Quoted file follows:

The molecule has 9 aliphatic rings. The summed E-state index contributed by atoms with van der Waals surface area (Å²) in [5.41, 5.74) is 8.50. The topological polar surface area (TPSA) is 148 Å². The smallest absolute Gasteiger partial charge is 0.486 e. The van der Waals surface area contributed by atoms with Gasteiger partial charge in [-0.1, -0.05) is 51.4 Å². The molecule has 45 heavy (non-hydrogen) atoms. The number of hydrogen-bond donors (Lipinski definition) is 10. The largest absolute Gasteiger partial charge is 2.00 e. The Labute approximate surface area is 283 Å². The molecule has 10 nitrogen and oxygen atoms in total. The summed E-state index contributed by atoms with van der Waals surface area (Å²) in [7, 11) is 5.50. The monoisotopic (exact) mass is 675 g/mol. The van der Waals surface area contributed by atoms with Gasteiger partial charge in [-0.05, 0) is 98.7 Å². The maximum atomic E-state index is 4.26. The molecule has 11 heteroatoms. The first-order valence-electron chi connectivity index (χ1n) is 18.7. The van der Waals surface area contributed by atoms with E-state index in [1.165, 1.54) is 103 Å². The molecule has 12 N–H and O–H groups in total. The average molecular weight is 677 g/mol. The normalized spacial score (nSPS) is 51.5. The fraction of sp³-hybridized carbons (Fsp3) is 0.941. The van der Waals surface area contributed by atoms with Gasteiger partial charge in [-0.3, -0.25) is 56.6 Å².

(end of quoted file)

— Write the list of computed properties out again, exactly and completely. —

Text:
The molecule has 9 aliphatic rings. The summed E-state index contributed by atoms with van der Waals surface area (Å²) in [5.41, 5.74) is 8.50. The topological polar surface area (TPSA) is 148 Å². The smallest absolute Gasteiger partial charge is 0.486 e. The van der Waals surface area contributed by atoms with Gasteiger partial charge in [-0.1, -0.05) is 51.4 Å². The molecule has 45 heavy (non-hydrogen) atoms. The number of hydrogen-bond donors (Lipinski definition) is 10. The largest absolute Gasteiger partial charge is 2.00 e. The Labute approximate surface area is 283 Å². The molecule has 10 nitrogen and oxygen atoms in total. The summed E-state index contributed by atoms with van der Waals surface area (Å²) in [7, 11) is 5.50. The monoisotopic (exact) mass is 675 g/mol. The van der Waals surface area contributed by atoms with Gasteiger partial charge in [-0.05, 0) is 98.7 Å². The maximum atomic E-state index is 4.26. The molecule has 11 heteroatoms. The first-order valence-electron chi connectivity index (χ1n) is 18.7. The van der Waals surface area contributed by atoms with E-state index in [1.165, 1.54) is 103 Å². The molecule has 12 N–H and O–H groups in total. The average molecular weight is 677 g/mol. The normalized spacial score (nSPS) is 51.5. The fraction of sp³-hybridized carbons (Fsp3) is 0.941. The van der Waals surface area contributed by atoms with Gasteiger partial charge in [-0.3, -0.25) is 56.6 Å².